Various flooring options were considered for this project, but Westok cellular beams that accommodate the building’s services within their depth was the chosen option.

The openings within the beams were carefully designed and coordinated with the design team to accommodate the current MEP services and also allow for future flexibility.

The beams are also said to be the most efficient in terms of cost, loading, contractor familiarity, construction programme and embodied carbon. Forming a composite flooring solution, the cellular beams also support metal decking and a concrete topping.

Steel bracketry, attached to the beams, supports the building’s cladding system.

Westok Design Team Manager John Callanan says: “It’s great to be back on site at the impressive Talbot Gateway development, as Westok cellular beams and plate beams were used on the very first scheme on site, the 11,150m² Sainsbury’s superstore, which completed back in 2014.

“For this office development, we worked collaboratively with the team to deliver the lowest embodied carbon design solution. The efficiently designed lightweight Westok beams deliver a continuous string of cells for grids of 9m, 12m, and 15m clear-spans.”

Although the primary steel columns begin at foundation level, further up the building some secondary elements start at roof level, creating a plant room and a perimeter MEP equipment protection screen.

The building’s north western corner accommodates the stand-out feature of the project’s design. A curved façade, formed with facetted steel beams, create the main entrance, which also includes a 3.85m-deep cantilever at second floor level.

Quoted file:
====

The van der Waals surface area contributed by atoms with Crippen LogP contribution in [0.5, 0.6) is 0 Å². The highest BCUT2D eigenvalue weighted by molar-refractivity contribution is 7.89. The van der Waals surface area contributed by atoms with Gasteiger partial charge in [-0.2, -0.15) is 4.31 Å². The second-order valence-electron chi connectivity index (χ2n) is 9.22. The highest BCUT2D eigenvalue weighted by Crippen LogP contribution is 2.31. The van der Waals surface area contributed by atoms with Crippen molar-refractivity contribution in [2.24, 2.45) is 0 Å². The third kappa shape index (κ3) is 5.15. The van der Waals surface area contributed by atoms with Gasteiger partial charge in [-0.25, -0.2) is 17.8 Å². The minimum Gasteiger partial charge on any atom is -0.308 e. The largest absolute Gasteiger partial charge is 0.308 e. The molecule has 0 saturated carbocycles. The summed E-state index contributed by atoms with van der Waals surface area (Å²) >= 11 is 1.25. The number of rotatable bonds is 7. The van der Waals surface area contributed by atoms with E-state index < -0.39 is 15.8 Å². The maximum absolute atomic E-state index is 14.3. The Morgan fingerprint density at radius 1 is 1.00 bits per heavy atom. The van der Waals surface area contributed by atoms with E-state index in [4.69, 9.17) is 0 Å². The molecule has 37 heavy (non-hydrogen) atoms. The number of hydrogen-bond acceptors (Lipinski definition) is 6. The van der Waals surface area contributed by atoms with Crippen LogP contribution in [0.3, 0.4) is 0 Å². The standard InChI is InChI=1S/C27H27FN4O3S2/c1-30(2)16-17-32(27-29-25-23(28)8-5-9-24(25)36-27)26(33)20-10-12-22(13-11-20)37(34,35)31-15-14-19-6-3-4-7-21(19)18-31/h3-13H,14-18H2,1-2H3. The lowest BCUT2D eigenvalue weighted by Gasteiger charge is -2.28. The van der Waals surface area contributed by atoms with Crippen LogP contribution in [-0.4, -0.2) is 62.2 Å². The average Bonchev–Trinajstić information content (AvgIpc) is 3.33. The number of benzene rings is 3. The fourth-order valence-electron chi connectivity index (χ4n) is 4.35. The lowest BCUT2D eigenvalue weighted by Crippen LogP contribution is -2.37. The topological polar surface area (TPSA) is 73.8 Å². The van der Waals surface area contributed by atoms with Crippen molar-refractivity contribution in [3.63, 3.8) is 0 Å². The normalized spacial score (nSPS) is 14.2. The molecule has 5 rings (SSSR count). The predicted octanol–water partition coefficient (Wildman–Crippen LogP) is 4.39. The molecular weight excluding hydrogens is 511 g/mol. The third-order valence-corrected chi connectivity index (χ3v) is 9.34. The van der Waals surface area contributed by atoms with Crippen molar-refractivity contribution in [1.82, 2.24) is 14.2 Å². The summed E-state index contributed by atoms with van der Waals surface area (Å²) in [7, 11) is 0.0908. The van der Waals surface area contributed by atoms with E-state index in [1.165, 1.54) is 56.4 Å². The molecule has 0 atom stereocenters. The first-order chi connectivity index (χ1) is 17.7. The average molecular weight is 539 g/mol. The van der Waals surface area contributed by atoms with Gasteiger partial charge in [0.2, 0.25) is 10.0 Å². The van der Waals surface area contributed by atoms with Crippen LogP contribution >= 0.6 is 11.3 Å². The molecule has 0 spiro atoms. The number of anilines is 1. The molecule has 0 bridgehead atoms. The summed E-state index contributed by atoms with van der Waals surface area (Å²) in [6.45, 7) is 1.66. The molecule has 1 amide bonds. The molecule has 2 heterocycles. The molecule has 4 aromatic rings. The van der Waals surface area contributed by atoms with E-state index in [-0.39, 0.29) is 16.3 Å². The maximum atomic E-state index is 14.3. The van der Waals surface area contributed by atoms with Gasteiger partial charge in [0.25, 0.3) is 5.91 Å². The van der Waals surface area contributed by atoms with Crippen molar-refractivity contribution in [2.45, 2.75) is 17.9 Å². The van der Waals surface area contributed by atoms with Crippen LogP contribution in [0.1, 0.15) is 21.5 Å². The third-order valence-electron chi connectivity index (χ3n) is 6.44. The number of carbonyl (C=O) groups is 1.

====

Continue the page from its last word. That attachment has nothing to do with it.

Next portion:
The structural engineering and glazing teams worked closely to ensure that the deflection limits between the structure and the curved façade were achieved.

Visualisation of the completed scheme

“We’re focused with partners as we re-energise the town centre, by delivering a place that blends the town’s rich history with its aspirations for the future,” says Alan McBride, Projects Director at Muse.

“As a business, we’re committed to creating places with purpose for people that offer tangible environmental and social benefits to local communities, and are looking forward to seeing the building progress.”

Commenting on the successful steel construction and the overall team effort, Leach Structural Steelwork Managing Director Eric Leach says: “This project was a collaborative team effort, after partnering with Vinci at an early stage of the design, we were able to work alongside AJP, Westok and Mayo Civils to deliver an efficient and economic design.

“This meant that all the complex aspects of the project could be thoroughly understood and planned for in advance, helping us to complete our work onsite three weeks earlier than programmed.”

Summing up, Cllr Lynn Williams, Leader of Blackpool Council, says: “This is the third phase of the Talbot Gateway development we have now delivered in partnership with Muse. We are pleased to welcome VINCI Building to the partnership. We are looking forward to working with them and the social value benefits they can bring to our town through this contract.

“It is fantastic to see this development start on site and is a great start to the New Year. Throughout the pandemic, we were determined to push on with our regeneration of Blackpool and it is really exciting to see so much of our vision for the future coming to fruition.”

The project is due to complete in March 2025.